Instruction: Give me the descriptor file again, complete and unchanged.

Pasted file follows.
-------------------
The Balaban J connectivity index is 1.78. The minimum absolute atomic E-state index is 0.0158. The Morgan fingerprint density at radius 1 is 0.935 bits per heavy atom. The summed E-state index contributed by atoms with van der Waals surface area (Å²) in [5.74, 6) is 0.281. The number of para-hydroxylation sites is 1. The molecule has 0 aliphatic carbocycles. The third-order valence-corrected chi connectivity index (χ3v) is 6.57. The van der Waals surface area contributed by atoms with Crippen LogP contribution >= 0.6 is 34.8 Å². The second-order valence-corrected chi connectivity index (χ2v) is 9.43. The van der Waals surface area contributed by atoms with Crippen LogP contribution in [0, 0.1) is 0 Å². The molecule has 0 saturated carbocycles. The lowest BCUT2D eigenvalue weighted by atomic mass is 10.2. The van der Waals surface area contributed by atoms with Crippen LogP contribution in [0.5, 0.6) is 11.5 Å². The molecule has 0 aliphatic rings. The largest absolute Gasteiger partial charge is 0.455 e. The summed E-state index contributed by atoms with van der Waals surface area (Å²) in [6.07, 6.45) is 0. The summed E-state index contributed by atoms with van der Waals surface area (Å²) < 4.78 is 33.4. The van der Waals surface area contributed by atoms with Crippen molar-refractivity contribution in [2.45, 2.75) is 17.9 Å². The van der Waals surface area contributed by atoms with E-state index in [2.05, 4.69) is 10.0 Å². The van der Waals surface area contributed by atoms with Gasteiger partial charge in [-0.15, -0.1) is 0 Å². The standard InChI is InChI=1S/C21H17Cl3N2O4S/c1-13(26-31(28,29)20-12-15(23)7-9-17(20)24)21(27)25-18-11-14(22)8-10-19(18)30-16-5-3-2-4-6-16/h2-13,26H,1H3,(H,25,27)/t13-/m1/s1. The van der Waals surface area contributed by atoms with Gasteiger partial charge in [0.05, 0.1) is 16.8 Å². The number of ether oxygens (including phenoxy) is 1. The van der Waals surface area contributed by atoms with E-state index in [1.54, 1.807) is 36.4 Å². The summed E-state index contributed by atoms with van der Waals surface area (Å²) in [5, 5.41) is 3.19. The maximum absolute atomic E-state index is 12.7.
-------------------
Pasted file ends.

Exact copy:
The Balaban J connectivity index is 1.78. The minimum absolute atomic E-state index is 0.0158. The Morgan fingerprint density at radius 1 is 0.935 bits per heavy atom. The summed E-state index contributed by atoms with van der Waals surface area (Å²) in [5.74, 6) is 0.281. The number of para-hydroxylation sites is 1. The molecule has 0 aliphatic carbocycles. The third-order valence-corrected chi connectivity index (χ3v) is 6.57. The van der Waals surface area contributed by atoms with Crippen LogP contribution >= 0.6 is 34.8 Å². The second-order valence-corrected chi connectivity index (χ2v) is 9.43. The van der Waals surface area contributed by atoms with Crippen LogP contribution in [0, 0.1) is 0 Å². The molecule has 0 saturated carbocycles. The lowest BCUT2D eigenvalue weighted by atomic mass is 10.2. The van der Waals surface area contributed by atoms with Crippen LogP contribution in [0.5, 0.6) is 11.5 Å². The molecule has 0 aliphatic rings. The largest absolute Gasteiger partial charge is 0.455 e. The summed E-state index contributed by atoms with van der Waals surface area (Å²) in [6.07, 6.45) is 0. The summed E-state index contributed by atoms with van der Waals surface area (Å²) < 4.78 is 33.4. The van der Waals surface area contributed by atoms with Crippen molar-refractivity contribution in [2.45, 2.75) is 17.9 Å². The van der Waals surface area contributed by atoms with E-state index in [2.05, 4.69) is 10.0 Å². The van der Waals surface area contributed by atoms with Gasteiger partial charge in [-0.15, -0.1) is 0 Å². The standard InChI is InChI=1S/C21H17Cl3N2O4S/c1-13(26-31(28,29)20-12-15(23)7-9-17(20)24)21(27)25-18-11-14(22)8-10-19(18)30-16-5-3-2-4-6-16/h2-13,26H,1H3,(H,25,27)/t13-/m1/s1. The van der Waals surface area contributed by atoms with Gasteiger partial charge in [0.05, 0.1) is 16.8 Å². The number of ether oxygens (including phenoxy) is 1. The van der Waals surface area contributed by atoms with E-state index in [1.54, 1.807) is 36.4 Å². The summed E-state index contributed by atoms with van der Waals surface area (Å²) in [5, 5.41) is 3.19. The maximum absolute atomic E-state index is 12.7.